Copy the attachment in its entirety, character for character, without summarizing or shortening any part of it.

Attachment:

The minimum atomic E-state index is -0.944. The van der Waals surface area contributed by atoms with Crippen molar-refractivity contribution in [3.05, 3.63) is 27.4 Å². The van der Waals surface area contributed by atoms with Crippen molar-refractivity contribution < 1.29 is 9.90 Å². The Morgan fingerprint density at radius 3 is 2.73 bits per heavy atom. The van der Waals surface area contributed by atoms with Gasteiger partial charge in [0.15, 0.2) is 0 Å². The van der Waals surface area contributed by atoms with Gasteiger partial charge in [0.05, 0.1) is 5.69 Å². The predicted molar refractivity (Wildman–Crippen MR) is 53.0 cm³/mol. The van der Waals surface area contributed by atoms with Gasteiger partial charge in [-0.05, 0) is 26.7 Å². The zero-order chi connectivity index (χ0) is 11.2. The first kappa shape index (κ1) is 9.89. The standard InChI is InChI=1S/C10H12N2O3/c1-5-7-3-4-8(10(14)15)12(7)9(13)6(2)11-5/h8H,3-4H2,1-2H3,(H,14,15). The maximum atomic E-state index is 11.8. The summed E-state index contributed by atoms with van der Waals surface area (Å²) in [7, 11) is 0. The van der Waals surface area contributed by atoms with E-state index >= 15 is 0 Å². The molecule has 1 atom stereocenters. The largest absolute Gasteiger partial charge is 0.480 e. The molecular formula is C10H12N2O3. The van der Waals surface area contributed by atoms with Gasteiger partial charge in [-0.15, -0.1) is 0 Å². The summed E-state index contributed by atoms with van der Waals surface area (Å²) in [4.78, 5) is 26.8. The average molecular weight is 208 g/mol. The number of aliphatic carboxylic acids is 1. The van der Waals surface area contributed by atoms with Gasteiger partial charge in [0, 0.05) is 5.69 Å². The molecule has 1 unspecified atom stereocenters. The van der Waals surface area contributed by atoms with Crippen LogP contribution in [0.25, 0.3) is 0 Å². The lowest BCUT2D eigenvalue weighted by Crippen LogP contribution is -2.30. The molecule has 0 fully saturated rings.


The minimum atomic E-state index is -0.944. The van der Waals surface area contributed by atoms with Crippen molar-refractivity contribution in [3.05, 3.63) is 27.4 Å². The van der Waals surface area contributed by atoms with Crippen molar-refractivity contribution < 1.29 is 9.90 Å². The Morgan fingerprint density at radius 3 is 2.73 bits per heavy atom. The van der Waals surface area contributed by atoms with Gasteiger partial charge in [0.15, 0.2) is 0 Å². The van der Waals surface area contributed by atoms with Gasteiger partial charge in [0.05, 0.1) is 5.69 Å². The predicted molar refractivity (Wildman–Crippen MR) is 53.0 cm³/mol. The van der Waals surface area contributed by atoms with Gasteiger partial charge in [-0.05, 0) is 26.7 Å². The zero-order chi connectivity index (χ0) is 11.2. The first kappa shape index (κ1) is 9.89. The standard InChI is InChI=1S/C10H12N2O3/c1-5-7-3-4-8(10(14)15)12(7)9(13)6(2)11-5/h8H,3-4H2,1-2H3,(H,14,15). The maximum atomic E-state index is 11.8. The summed E-state index contributed by atoms with van der Waals surface area (Å²) in [7, 11) is 0. The van der Waals surface area contributed by atoms with E-state index >= 15 is 0 Å². The molecule has 1 atom stereocenters. The largest absolute Gasteiger partial charge is 0.480 e. The molecular formula is C10H12N2O3. The van der Waals surface area contributed by atoms with Gasteiger partial charge in [-0.15, -0.1) is 0 Å². The summed E-state index contributed by atoms with van der Waals surface area (Å²) in [4.78, 5) is 26.8. The average molecular weight is 208 g/mol. The number of aliphatic carboxylic acids is 1. The van der Waals surface area contributed by atoms with Gasteiger partial charge in [0, 0.05) is 5.69 Å². The molecule has 1 unspecified atom stereocenters. The van der Waals surface area contributed by atoms with Crippen LogP contribution in [0.25, 0.3) is 0 Å². The lowest BCUT2D eigenvalue weighted by Crippen LogP contribution is -2.30. The molecule has 0 fully saturated rings.